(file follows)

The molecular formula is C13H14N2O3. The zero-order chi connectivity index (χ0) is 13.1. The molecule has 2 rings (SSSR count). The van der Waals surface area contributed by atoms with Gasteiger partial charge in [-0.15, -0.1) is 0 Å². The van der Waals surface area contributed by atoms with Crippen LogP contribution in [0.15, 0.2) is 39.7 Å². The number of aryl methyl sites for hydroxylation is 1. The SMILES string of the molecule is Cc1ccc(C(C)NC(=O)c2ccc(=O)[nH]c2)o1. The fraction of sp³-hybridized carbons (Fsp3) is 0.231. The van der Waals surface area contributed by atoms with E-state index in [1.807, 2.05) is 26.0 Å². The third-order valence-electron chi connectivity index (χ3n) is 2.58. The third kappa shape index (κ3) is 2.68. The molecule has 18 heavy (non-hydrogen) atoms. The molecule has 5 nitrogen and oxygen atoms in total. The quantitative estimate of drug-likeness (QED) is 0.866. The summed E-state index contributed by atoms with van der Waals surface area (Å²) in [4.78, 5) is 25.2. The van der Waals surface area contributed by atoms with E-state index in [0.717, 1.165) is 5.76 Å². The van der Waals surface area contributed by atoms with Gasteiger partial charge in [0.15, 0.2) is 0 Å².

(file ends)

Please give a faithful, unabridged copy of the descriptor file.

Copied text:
The molecular formula is C13H14N2O3. The zero-order chi connectivity index (χ0) is 13.1. The molecule has 2 rings (SSSR count). The van der Waals surface area contributed by atoms with Gasteiger partial charge in [-0.15, -0.1) is 0 Å². The van der Waals surface area contributed by atoms with Crippen LogP contribution in [0.15, 0.2) is 39.7 Å². The number of aryl methyl sites for hydroxylation is 1. The SMILES string of the molecule is Cc1ccc(C(C)NC(=O)c2ccc(=O)[nH]c2)o1. The fraction of sp³-hybridized carbons (Fsp3) is 0.231. The van der Waals surface area contributed by atoms with E-state index in [1.807, 2.05) is 26.0 Å². The third-order valence-electron chi connectivity index (χ3n) is 2.58. The third kappa shape index (κ3) is 2.68. The molecule has 18 heavy (non-hydrogen) atoms. The molecule has 5 nitrogen and oxygen atoms in total. The quantitative estimate of drug-likeness (QED) is 0.866. The summed E-state index contributed by atoms with van der Waals surface area (Å²) in [4.78, 5) is 25.2. The van der Waals surface area contributed by atoms with E-state index in [0.717, 1.165) is 5.76 Å². The van der Waals surface area contributed by atoms with Gasteiger partial charge in [0.15, 0.2) is 0 Å².